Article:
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Bailey Sisoy Isgro is a connoisseur of facts. As the owner of Detroit History Tours, she has led hundreds of groups all over the city since 2015, sharing its unique past and quirky stories. 

Still, she runs into a common misconception when it comes to Rosie the Riveter, the woman with flexed muscles who went off to work during World War II to support the war effort. Contrary to popular belief, Rosie was not one person.

"She’s an archetype for hundreds of thousands of women who went into the war effort, taking jobs that were previously held by men," said Isgro.

Now, Isgro and local illustrator Nicole Lapointe have written a book that tells the true story of how thousands of Rosie the Riveters came to be, especially in Detroit.

Published in August, “Rosie, A Detroit Herstory” (Wayne State University Press, $16.99) tells the story of the critical role these women played in the war, stepping onto factory floors to build planes, make ammunition and in many ways pave the way for working women today..

Isgro, who by day works for General Motors in their design studio, thanks these Rosies for her own job. So does LaPointe, who teaches at Detroit's College for Creative Studies.

"We stand on these women’s shoulders," said Isgro. "And it’s a really good time to remember that."

Indeed. As a record number of women run for political office this year, it reflects just how far we've come in the last century. Before Rosie the Riveter, the reality is most women didn't work outside the home (let alone run for political office).

But when the nation needed them -- and in turn, the world -- they stepped up.

Before Rosie, "the idea of (a woman) working on an assembly line was really quite radical," said Isgro.

According to the Yankee Air Museum, an estimated 65,000 women went into the war industry in Michigan during both world wars. Willow Run Bomber Plant hired 117 in one week alone, according to Detroit News archives. Nationwide, an estimated 1 million to 2.5 million women went to work, says Isgro.

So who were these Rosies? Contrary to common perception based on the now famous 1943 war poster, a Rosie was likely older than you may think -- Isgro says the average age was 36 -- and she wasn't necessarily Caucasian. Isgro says 21 percent of Rosies were African American and 6 percent were Asian.

"There were older women, Hispanic women, Asian American women," said Isgro. 

That diversity is reflected in "Rosie: A Detroit Herstory." 

“We wanted to make sure that as many people who were living in the city at the time were represented in the book,” said Lapointe.

Isgro and LaPointe originally set out to create a historical coloring book about Detroit, which was LaPointe’s idea. But as Isgro started writing – way too many words for a coloring book – their idea evolved. At the same time, the Women’s March was happening in early 2017.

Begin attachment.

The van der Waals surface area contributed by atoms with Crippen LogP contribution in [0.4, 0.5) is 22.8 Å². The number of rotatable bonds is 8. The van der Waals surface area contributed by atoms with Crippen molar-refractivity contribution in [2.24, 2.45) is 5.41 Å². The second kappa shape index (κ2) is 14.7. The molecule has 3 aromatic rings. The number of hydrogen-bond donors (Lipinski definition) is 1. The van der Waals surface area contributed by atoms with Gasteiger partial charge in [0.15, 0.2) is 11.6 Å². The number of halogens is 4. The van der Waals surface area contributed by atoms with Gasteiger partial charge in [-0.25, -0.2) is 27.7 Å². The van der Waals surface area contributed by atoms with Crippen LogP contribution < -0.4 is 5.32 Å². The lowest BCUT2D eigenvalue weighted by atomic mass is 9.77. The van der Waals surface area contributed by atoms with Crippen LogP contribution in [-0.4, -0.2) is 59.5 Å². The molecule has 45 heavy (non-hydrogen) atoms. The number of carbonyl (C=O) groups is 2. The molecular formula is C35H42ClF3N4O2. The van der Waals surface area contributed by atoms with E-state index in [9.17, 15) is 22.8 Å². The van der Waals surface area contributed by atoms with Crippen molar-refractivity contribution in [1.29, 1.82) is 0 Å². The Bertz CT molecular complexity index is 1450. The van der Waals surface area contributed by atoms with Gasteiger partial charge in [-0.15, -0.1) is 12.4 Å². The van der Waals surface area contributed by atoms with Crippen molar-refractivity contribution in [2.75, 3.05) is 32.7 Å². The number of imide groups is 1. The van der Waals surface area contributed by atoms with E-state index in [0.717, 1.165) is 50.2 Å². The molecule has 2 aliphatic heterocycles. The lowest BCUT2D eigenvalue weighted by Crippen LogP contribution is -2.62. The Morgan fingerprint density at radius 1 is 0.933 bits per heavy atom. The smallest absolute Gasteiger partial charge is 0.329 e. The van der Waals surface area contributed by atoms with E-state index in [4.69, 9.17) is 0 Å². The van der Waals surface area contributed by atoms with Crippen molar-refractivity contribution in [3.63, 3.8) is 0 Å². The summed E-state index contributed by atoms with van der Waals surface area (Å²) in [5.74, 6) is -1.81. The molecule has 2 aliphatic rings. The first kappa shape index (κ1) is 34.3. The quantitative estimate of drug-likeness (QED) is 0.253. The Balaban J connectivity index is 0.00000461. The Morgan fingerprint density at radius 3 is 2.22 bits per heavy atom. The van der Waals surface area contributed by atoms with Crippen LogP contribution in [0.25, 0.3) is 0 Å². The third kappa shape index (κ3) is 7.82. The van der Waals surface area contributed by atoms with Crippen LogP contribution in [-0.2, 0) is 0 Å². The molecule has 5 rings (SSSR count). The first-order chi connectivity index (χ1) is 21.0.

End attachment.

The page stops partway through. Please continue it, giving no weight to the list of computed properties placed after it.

“I said ‘This isn’t a coloring book, it’s a children’s book,’” remembers Lapointe.

Anne Martin, Wayne State University Press’s editor in chief, says publishing “Rosie, A Herstory” was a no-brainer.

“Bailey and Nicole have created a brilliant and accessible book that allows children of today to see women and girls of all backgrounds represented in the history of this country, World War II, and Detroit,” she said in an email. “‘Rosie’ doesn’t sugarcoat the historical facts of the day and it doesn’t shy away from the complexity of war.”

Still, Isgro admits she questioned herself along the way. The writing push her outside her comfort zone. Even her mom, who she calls one of her biggest supporters, laughed when she first heard the idea. She and Lapointe forged ahead anyhow.

"I loved books like this as a kid and could never get enough of them," Isgro said. "It became really fun."

The 46-page book is written in rhyming prose and features Lapointe’s bright, fun illustrations. It also includes a glossary to help young readers understand some fairly big words along with real life images of Rosies at work.

And even though it's targeted at eight to 12-year-olds, Isgro says their biggest fans of the book have been grandmothers buying it for their grandchildren and even younger readers.

"Overwhelmingly I can’t tell you how many grandmas have bought the book – either them or their mothers were the Rosies," said Isgro.

And for a change, their book features women as the main characters, a rarity in children's books.

"Only 10 percent of children’s book have a female main character," said Isgro. "And that’s just not OK. We need more female main characters for boys and girls. I think the timing is long overdue."

Isgro and Lapointe will celebrate the book with a book launch party from 2-5 p.m. Saturday at the Red Hots Coney Island (founded in 1921) in Highland Park. There will be three original Rosies on hand, the Willow Run Rosie the Riveter Drill team, postcards for kids to fill out that will be sent to other Rosies and veterans and more.

"Kids love super heroes," said Isgro. There have been real super heroes after different times in history. The women who were the Rosies were actual super heroes."

mfeighan@detroitnews.com

 

 

 

 

 

 

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